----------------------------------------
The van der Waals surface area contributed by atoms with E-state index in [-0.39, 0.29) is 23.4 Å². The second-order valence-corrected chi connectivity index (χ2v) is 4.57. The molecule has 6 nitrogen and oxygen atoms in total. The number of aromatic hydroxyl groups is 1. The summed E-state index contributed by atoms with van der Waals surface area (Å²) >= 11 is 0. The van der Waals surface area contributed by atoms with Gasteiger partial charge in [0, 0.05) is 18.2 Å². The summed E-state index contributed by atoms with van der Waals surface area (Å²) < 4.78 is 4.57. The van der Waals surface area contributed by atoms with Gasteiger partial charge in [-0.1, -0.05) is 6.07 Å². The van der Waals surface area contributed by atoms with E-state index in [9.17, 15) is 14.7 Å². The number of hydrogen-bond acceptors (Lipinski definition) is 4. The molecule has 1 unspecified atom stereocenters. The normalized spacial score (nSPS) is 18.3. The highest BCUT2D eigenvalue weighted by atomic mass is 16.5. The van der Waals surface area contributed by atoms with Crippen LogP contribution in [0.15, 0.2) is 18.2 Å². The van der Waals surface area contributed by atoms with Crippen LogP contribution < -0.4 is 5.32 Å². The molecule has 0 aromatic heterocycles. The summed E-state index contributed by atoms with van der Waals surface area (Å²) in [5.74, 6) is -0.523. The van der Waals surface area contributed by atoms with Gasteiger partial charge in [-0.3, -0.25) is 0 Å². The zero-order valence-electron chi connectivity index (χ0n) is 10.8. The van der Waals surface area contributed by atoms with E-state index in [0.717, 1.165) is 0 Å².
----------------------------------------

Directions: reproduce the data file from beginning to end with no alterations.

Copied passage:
The van der Waals surface area contributed by atoms with E-state index in [-0.39, 0.29) is 23.4 Å². The second-order valence-corrected chi connectivity index (χ2v) is 4.57. The molecule has 6 nitrogen and oxygen atoms in total. The number of aromatic hydroxyl groups is 1. The summed E-state index contributed by atoms with van der Waals surface area (Å²) >= 11 is 0. The van der Waals surface area contributed by atoms with Gasteiger partial charge in [0, 0.05) is 18.2 Å². The summed E-state index contributed by atoms with van der Waals surface area (Å²) < 4.78 is 4.57. The van der Waals surface area contributed by atoms with Gasteiger partial charge in [-0.1, -0.05) is 6.07 Å². The van der Waals surface area contributed by atoms with E-state index in [9.17, 15) is 14.7 Å². The number of hydrogen-bond acceptors (Lipinski definition) is 4. The molecule has 1 unspecified atom stereocenters. The normalized spacial score (nSPS) is 18.3. The highest BCUT2D eigenvalue weighted by atomic mass is 16.5. The van der Waals surface area contributed by atoms with Crippen LogP contribution in [0.15, 0.2) is 18.2 Å². The van der Waals surface area contributed by atoms with Crippen LogP contribution < -0.4 is 5.32 Å². The molecule has 0 aromatic heterocycles. The summed E-state index contributed by atoms with van der Waals surface area (Å²) in [5.74, 6) is -0.523. The van der Waals surface area contributed by atoms with Gasteiger partial charge in [-0.3, -0.25) is 0 Å². The zero-order valence-electron chi connectivity index (χ0n) is 10.8. The van der Waals surface area contributed by atoms with E-state index in [0.717, 1.165) is 0 Å².